Research shows that 80% of America’s 156 million workers are unhappy, stressed out, or dissatisfied with their current jobs and/or companies—that’s almost 125 million people whose needs are not being met at work, where the average person spends over 90,000 hours in their lifetime.
If you have a team, doesn’t this just break your heart?
I don’t know about you, but I don’t want anyone who works for me to feel this way. So I reached out to Marissa Badgley, Founder of Reloveution, who believes there is a better way. Here’s what she told me about building more loving work environments that systemically and sustainably support the real-life human beings that make a company’s success possible.
7 Ways To Build A More Loving Work Environment | Stephanie Burns
1. Systematize Empathy And Compassion
Many business cultures are built around competition, scarcity, fear, and efficiency. Yet data suggests that businesses centered around empathy, compassion, collaboration, and authenticity have higher employee retention, stronger employee engagement, and even greater profits over time. Reloveution believes that empathy and compassion are non-negotiables and believes that loving work environments not only look at how employees are empathetic and compassionate with each other but also look at the ways systems and policies are built to consider, acknowledge, and respond to people’s emotions and suffering.
2. Express Gratitude
The number one reason most Americans leave their jobs is that they don’t feel appreciated, with 79% of employees who quit their jobs citing that lack of appreciation was the reason they left. “Gratitude increases feelings of optimism, relaxation, joy, and purpose and is shown to reduce unproductive, unpleasant or toxic emotions for everyone at a company. Therefore, loving work environments have cultures, systems, and policies that encourage and permit gratitude to be expressed regularly and authentically, on individual and collective levels, and between workers at all levels of the company hierarchy.” says Badgley.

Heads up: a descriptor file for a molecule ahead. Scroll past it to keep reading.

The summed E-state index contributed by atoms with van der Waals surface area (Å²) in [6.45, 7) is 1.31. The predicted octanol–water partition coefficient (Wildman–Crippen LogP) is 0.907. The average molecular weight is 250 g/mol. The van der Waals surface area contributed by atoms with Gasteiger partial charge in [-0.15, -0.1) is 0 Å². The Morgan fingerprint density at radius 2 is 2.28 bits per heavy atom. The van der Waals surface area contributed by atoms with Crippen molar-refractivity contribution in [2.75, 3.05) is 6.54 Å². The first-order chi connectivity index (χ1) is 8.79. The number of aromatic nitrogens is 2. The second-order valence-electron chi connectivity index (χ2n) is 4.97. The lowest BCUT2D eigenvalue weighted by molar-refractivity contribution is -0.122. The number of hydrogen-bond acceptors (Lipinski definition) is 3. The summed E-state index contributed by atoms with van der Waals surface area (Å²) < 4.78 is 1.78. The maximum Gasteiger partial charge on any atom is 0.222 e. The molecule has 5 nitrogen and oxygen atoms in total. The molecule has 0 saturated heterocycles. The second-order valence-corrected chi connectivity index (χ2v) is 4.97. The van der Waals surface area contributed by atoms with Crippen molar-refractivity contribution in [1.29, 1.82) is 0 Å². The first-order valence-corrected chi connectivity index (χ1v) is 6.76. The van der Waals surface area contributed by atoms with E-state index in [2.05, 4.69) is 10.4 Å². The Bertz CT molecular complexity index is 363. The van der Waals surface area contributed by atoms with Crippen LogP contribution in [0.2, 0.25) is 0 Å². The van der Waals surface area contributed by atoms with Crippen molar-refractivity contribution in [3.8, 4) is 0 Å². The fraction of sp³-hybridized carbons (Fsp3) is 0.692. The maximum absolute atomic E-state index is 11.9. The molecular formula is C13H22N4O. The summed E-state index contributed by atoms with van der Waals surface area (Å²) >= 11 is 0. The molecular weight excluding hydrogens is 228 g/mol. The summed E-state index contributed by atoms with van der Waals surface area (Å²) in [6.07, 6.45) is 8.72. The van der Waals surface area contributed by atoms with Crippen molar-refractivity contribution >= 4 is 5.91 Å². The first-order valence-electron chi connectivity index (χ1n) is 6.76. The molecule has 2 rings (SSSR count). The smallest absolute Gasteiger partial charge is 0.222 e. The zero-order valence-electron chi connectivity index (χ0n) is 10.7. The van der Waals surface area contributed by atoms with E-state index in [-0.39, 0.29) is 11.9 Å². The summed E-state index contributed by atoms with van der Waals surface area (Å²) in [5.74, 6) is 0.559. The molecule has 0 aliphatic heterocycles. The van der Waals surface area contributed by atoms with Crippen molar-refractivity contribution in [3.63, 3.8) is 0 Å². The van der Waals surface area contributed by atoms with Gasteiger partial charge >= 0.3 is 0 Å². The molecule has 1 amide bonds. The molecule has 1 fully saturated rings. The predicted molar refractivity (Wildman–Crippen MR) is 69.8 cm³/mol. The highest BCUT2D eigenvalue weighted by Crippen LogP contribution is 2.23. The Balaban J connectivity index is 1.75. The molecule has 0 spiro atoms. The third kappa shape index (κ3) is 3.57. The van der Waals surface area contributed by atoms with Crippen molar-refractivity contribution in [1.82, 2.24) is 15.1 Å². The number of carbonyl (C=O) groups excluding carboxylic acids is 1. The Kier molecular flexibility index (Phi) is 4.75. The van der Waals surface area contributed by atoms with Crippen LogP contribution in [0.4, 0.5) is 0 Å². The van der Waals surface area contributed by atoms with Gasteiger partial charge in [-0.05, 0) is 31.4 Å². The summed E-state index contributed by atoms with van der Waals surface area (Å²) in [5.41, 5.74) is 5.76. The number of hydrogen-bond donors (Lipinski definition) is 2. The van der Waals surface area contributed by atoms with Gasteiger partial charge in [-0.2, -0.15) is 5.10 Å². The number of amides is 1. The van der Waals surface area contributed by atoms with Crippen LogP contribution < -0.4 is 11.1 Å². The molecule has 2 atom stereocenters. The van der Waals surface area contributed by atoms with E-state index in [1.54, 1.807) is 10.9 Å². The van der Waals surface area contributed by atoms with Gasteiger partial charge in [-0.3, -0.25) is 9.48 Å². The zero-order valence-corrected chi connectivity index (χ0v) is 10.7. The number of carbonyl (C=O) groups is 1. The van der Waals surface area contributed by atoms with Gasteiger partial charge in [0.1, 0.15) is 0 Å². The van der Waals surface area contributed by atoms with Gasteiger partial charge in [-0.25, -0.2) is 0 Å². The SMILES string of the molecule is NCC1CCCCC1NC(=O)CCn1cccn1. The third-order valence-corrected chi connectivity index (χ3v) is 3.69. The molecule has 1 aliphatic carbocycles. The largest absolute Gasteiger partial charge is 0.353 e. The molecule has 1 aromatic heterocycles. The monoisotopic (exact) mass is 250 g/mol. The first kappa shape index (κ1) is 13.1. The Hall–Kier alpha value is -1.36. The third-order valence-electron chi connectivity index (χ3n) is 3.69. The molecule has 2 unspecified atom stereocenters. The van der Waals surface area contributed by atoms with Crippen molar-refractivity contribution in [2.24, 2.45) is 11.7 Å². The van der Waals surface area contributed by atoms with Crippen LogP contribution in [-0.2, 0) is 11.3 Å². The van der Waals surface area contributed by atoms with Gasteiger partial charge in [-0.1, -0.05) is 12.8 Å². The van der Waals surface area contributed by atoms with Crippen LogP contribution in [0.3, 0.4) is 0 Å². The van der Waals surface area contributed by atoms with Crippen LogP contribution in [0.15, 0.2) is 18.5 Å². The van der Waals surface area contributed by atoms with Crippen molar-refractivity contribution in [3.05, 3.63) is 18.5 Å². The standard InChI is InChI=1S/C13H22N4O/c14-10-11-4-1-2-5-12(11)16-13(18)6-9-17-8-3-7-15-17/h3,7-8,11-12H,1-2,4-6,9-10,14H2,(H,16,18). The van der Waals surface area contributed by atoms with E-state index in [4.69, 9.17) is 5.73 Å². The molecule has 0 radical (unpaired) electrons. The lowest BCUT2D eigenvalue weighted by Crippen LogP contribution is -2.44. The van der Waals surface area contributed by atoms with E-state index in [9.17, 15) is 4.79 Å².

3. Give Feedback Not Criticism
Criticism shuts us down and puts us on the defensive while feedback, when delivered with compassion, helps people develop and improve. Loving workplaces normalize the experience of giving and receiving feedback, and ensures that everyone has the tools, mindsets, and buy-in to participate in the feedback culture. These workplaces have strong norms around how feedback is given, have systems for giving both positive and constructive feedback, and have leaders who give feedback to support and enhance the effectiveness, impact, and performance of others (rather than to demoralize or condemn).
4. See Humans Not As Assets Or Resources
Every person that we encounter at work whether a direct report, a colleague, or a supervisor is a human being with a story, real emotions, inherent gifts and strengths, flaws and imperfections, and natural human needs. “Loving workplaces give space for employees to get to know the stories of their coworkers, acknowledge and validate feelings even when they are unpleasant or uncomfortable, react with empathy and compassion when people inevitably make mistakes, and make it clear that every person matters not just for what they do but also for who they are.” remarks Badgley. “Leaders should also work to disrupt company policies or systems that dehumanize staff (consider: 60-hour work weeks, PTO policies, office layout, discipline systems, reward systems, communication methods, hiring processes and the like.”
5. Support And Maintain Authenticity
Loving work environments give safe space for people to show up as their most authentic selves, even when those selves don’t always look and act like the people in charge. When employees don’t have to worry about wearing masks, can be true to themselves and their beliefs, and don’t feel pressure to code-switch, they are more loyal, productive, collaborative, and innovative. And leaders who model authenticity and are truthful in the way they lead others are more trustworthy and relatable.
6. Heal relationships over fixing problems
“When something goes wrong, we often immediately shift into problem-solving and damage control. Loving workplaces understand that when a mistake has been made, when conflict is brewing, or when a problem arises, relationships between human beings are almost always affected.” says Badgley. In the wake of crisis, it is frequently more powerful to focus on restoring and healing relationships over dwelling on the problem itself. This means shifting from blame, fear and competition to empathy, compassion, and forgiveness, from “I’m writing you up because you were insubordinate” to “When you spoke to me in that tone in front of the client, I felt disrespectful and embarrassed. What can we do to ensure that we aren’t in this situation again?”
7. Trust and be trusted
Loving work environments have policies, procedures, routines, and benefits that show employees that they are trusted (nix the required note from the doctor, provide flexible work options, establish generous and easy-to-use time tracking systems, give time for passion projects or volunteering, etc.). In addition, a company must be trustworthy at its core. Without trust, no perks or benefits matter. Trust helps employees feel comfortable sharing their ideas, show up as their most authentic selves, accept change, receive critical feedback, and avoid hostility.
Building loving work environments and adopting these practices requires a high level of intentionality, lots of practice, and deep buy-in from everyone at every level of your company. But truly, the most powerful way to build and sustain a loving work environment is to be more loving. The return on investment is large and worth it.